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Wembley Way

Ketley Staffs Blue plain chamfered pavers

Architects - Dixon Jones   Main Contractor - Volker Fitzpatrick

Ketley chamfered pavers at Olympic Way Wembley

Background

Olympic Way or ‘Wembley Way’ established itself as the iconic approach to the World famous National Stadium back in 1948 following the Olympic Games.  From that time, its tree-lined pathway from Wembley Park underground station has offered a processional route to the stadium for most spectators, and television images of fans using it, as tensions build for the FA Cup Final, have made Olympic Way well-known to football fans all over the world. 

In the Summer of 2017, proposals were announced for a joint project by Brent Council and developer, Quintain to enhance the quality of this seventy year old route. A Council report said:

‘Olympic Way as a piece of public realm is showing its age. It does not present the type of quality considered consistent with the environment necessary for a world-renowned iconic venue and the wider Wembley Park development.’

Challenges

Quintain wanted the new Olympic Way to create a World Class sense of arrival and they used virtual reality design to map out the entire area, simulating pedestrian flow for stadium event days and every day and study the different day and night time conditions.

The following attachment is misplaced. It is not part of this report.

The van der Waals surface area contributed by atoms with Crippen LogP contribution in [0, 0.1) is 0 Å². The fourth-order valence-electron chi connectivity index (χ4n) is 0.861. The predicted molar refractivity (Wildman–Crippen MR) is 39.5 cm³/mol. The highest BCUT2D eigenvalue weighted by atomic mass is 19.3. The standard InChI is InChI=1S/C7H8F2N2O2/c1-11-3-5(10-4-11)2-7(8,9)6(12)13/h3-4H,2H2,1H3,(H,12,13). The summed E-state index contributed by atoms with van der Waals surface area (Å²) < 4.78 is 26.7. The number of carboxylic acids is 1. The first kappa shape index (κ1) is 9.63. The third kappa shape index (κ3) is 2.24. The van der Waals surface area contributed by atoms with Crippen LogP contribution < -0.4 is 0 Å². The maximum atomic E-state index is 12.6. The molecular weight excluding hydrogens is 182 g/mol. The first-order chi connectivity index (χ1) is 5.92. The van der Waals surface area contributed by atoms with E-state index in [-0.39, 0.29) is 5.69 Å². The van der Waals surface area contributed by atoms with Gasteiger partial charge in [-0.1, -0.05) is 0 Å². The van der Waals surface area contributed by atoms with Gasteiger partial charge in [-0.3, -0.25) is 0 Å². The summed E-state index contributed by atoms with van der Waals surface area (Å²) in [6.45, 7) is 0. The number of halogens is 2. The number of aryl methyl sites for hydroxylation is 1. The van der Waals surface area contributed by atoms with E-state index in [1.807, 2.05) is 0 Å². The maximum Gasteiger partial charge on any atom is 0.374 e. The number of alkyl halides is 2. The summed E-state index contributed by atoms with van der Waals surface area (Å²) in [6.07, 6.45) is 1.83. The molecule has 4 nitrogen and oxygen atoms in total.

The new scheme designed by Dixon Jones Architects draws on the heritage of the site, and uses over 200,000 Ketley Staffordshire blue clay chamfered pavers, laid in a herringbone pattern and is interspersed with bands of granite.  The paving needs to withstand heavy delivery vehicles turning and Antony Charnley from Dixon Jones was concerned that this may cause the sand between the gaps in the pavers to move, which could then create movement within the paving.  He decided to treat the paved area with Resiblock 22, which would keep the sand in the joints whilst giving the pavers extra protection against staining from food and grease stains.  The clay pavers, made from Etruria marl clay and fired at over 1130 degrees, are extremely resistant to staining and their permanent Staffordshire blue colour will not fade over time. While the work was carried out, the stadium remained in use, with contractors Volker Fitzpatrick working around the schedule of matches.  Strong hoardings were used to keep pedestrian channels away from the area under development.

Result

The new final part of the scheme will see the pedway being replaced by new steps and a landscaped piazza for public use.  Bars, cafes and restaurants will line the sides of the new pedestrian walkway, bringing life and activity and turning Olympic Way into a destination in itself.

Ketley chamfered pavers at Wembley Way

Case Studies

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"It has taken us a while to find a brick that looks good and can deal with exposure on all surfaces," Friedrich Ludewig, director of award winning Acme Architects who used Ketley Staffordshire red bricks for the Victoria Gate Arcade in Leeds.